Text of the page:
Staff working close to each other in low temperatures is thought to be the cause, but the UK government and Public Health England are reported to be looking at evidence from around the world linking meat plants to Covid-19.
At the same time, an undercover worker at American factories has described how stressful employment conditions leads to high dropout rates.
It was the largest of at least 37 outbreaks since March in European abattoirs and meat-packing plants, Greenpeace’s Unearthed team found.
In the UK, more than 60 staff at a factory supplying meat to Asda in West Yorkshire were infected. Two food-processing plants in Wales also suffered separate outbreaks, including a chicken factory in Anglesey where at least 150 employees tested positive.
In Ireland, authorities have reported 1,114 Covid-19 cases across at least 20 outbreaks in meat plants, Unearthed found. Clusters have also been reported in factories in the Netherlands, France and Spain.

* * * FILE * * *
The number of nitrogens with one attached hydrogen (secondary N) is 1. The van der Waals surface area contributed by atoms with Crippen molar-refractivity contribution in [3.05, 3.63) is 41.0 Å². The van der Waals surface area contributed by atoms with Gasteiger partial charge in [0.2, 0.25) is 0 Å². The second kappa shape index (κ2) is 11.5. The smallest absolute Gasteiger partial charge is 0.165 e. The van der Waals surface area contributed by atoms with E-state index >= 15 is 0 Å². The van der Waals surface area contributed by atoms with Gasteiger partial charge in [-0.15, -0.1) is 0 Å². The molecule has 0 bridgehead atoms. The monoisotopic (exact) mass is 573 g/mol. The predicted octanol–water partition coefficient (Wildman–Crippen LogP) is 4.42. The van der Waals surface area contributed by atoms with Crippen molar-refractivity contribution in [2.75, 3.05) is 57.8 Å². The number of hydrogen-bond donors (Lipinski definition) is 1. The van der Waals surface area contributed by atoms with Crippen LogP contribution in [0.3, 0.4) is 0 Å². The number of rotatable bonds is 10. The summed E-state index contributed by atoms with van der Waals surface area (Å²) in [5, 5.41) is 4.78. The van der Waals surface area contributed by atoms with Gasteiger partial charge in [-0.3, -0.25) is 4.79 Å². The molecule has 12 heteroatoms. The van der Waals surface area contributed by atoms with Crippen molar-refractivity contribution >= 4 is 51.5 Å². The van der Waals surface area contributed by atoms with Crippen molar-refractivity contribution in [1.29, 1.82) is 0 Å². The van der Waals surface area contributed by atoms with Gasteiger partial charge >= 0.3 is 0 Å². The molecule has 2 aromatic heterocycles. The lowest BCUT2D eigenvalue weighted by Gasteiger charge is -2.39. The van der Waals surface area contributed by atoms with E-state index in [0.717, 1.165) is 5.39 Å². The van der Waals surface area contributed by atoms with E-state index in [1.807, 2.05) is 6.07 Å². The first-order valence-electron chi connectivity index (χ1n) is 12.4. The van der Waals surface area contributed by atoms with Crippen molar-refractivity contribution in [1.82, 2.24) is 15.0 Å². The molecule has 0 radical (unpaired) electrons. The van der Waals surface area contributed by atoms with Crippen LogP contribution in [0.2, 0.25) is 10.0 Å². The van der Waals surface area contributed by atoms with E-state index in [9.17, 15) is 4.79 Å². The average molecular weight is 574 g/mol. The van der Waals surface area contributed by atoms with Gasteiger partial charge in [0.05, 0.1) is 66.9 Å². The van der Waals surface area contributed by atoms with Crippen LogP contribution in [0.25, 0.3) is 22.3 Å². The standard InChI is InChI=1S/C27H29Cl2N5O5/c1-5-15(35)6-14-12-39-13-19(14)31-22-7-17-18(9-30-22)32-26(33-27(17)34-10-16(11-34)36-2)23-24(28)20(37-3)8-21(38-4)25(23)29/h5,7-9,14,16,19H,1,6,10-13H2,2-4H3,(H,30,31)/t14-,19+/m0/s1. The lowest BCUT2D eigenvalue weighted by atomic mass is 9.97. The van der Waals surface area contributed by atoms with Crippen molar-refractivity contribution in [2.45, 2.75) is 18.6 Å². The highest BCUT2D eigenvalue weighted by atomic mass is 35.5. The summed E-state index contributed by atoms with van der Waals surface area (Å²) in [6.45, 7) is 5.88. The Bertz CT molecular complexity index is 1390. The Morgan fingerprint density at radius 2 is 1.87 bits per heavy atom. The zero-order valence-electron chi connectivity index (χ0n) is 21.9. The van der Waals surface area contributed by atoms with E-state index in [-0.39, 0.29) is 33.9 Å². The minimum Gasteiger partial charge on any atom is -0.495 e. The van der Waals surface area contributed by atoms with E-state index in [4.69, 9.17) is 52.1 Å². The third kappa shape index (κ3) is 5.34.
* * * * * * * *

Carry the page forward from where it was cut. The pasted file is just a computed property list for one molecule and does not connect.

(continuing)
In the US, Neal Barnard, founder of the Physicians Committee for Responsible Medicine, said slaughterhouses were “hotbeds” for Covid-19.
At least 33,823 meat workers in that country have tested positive, at least 116 of whom have died, according to the Food and Environment Reporting Network.
More than half the coronavirus cases in the state of South Dakota were at one slaughterhouse.
Sean Thomas, of Animal Equality US, who worked undercover in various abattoirs, explained how the conditions were stressful.
“At a typical US slaughterhouse you might have 1,000 people working at one time,” he said. “You have to go very fast. They said, ‘We need you to hang 33 birds every minute’.”
“You have no room to move at all from the person crowding next to you and everybody is going as fast as they can.
“The company brought new people in every night because so many people would say, ‘I can’t do it. I have no break, no time to rest my arms or step away. I can’t go to the bathroom if I need to’. The intensity of the work is something most people can’t understand.”